Martha didn’t want to eat breakfast.

Our lab-pit bull mix, almost 14 years old, had always enthusiastically chowed down her meals. She usually jumped up on her hind legs as my husband, Paul, put down her food bowl. On this particular morning in July, though, she hesitated. She hemmed and hawed. Finally, she ate.

Since Martha’s behavior was otherwise normal, and she wanted her usual snacks, we didn’t worry. There are also four cats in the household, three of them elderly, two with advanced kidney and thyroid disease. We describe ourselves as running a “kitty hospice and senior dog day care center.” On any given day, somebody is off their feed.

Martha ate her lunch and supper with her usual gusto. But she remained slow about breakfast the next day. We chalked it up to old age.

We soon went on vacation, to our usual rental on the coast. Martha outright refused breakfast on our first full day there. Though she’s been going to the cottage since she was 8 months old, I’d noticed that it had been harder for her to transition the last couple of years. The same thing had happened with her late brother, Aquinnah, in his final years. When dogs’ senses dim they start to want security and familiar surroundings.

I stood in the kitchen with Martha and thought. I was convinced that a stress-free vacation was probably not in the cards for me. There were the fragile cats, the elderly dog — heck, Paul and I were older than 65 ourselves. Anything could go wrong.


So I did the only thing I could think to encourage Martha to eat her breakfast. I put a dab of canned food on her kibble.

Now, I knew this was the highway to hell. Normally, Martha only gets wet food in her Kong (a hollow rubber toy) as a treat after breakfast and dinner. Martha is a dog that likes habit and routine. Once she had a dibby dab of canned food on her dry food, she would always have to have a dibby dab on her dry food. Morning, noon and night. For the rest of her life.

Martha ate her breakfast. My vacation was saved.

The dibby dab technique worked for several weeks, although Martha was definitely not as excited about breakfast as she once had been. Her behavior at the other meals was entirely normal. We cut back on her breakfast rations, and that encouraged her to clean her plate. It seemed like a stopgap solution, but it was the best we could do.

At this point, I had other things on my mind. I was scheduled for a second full knee replacement at the beginning of August. My right knee had undergone the surgery in March, and I was anxious to have my stiff and painful left knee taken care of as soon as possible.

But there was a delay, and I couldn’t have the procedure until the middle of the month. When it was finally completed, I was homebound for two weeks and taking pain medication. I was sleeping late, which for me was 7:30 a.m.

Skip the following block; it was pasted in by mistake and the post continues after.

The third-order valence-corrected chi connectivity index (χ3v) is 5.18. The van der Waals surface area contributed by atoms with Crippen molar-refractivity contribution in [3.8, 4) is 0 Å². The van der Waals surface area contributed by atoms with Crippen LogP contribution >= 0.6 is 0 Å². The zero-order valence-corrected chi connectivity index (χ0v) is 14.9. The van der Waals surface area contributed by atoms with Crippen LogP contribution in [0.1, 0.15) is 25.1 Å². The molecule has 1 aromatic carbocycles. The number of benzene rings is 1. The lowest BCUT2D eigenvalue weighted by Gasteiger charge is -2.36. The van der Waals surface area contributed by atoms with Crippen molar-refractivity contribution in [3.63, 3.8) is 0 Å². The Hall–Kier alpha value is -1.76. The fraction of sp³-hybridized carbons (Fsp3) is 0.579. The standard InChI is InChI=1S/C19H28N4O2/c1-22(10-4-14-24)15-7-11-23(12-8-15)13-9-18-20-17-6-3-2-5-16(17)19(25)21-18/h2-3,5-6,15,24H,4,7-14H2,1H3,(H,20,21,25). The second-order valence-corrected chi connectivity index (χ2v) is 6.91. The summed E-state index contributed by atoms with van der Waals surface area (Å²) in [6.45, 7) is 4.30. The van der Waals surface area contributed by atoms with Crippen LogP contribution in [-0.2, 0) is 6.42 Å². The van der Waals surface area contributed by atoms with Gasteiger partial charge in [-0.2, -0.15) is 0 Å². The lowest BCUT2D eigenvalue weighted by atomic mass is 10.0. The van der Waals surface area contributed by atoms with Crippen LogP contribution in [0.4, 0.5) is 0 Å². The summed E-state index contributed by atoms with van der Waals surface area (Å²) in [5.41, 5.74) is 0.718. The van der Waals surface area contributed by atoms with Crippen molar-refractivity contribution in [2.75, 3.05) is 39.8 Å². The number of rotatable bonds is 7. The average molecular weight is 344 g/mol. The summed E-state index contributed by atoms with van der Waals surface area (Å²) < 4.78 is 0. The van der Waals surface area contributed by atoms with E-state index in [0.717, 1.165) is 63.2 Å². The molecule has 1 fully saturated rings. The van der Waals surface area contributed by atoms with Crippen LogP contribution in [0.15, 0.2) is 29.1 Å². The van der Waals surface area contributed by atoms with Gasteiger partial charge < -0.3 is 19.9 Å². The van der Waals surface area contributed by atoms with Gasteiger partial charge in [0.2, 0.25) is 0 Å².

This intensive recovery period did give me time to read and to think. I revisited one of my favorite books, “The Tao of Inner Peace,” by Diane Dreher. The author takes lessons from the ancient book of wisdom, the “Tao Te Ching” and applies them to modern life. When faced with “hostile cycles,” for example, it is helpful to observe from afar, and discern the patterns of the disruption.

What was going on with Martha? Hmm. Martha’s life had been disrupted, and that was probably the root of her breakfast issues. Not only had I had surgery, I’d retired from my day job at the end of June. Though Paul kept taking her out and feeding her first thing in the morning, my schedule had changed. I was sleeping later since I retired — and after the surgery, I had really changed things up.

Just as I was mulling this over, Paul came by and said: “Maybe she’s tired in the morning. She sleeps more deeply now.” I agreed.

Paul has risen at 4 a.m. for years and taken the dogs out. The cats, then the dogs, ate after that. I’d be up by 5 a.m. back then, because I had to be at work at 7. But there was no reason now to get a 13-year-old dog up at 4 a.m. And I needed to get back on a schedule.

We devised a plan. Paul would get up at his usual time and feed the cats. But he wouldn’t take Martha out until 5 a.m. Then, we’d give her a break, and I would get up and feed her at 5:30.

From day one, it worked. Within a couple of weeks, she was back to her usual half cup of dry food at breakfast. Of course, it must now be topped with a dibby dab, but I knew that going in.

I, meanwhile, recognize the irony that I am showered and dressed every day by 6:45 a.m., as I would be if I were still working.

But, believe me, that’s a tiny price to pay for a little peace and harmony at the kitty hospice and senior dog day care center.

Liz Soares welcomes email at [email protected]

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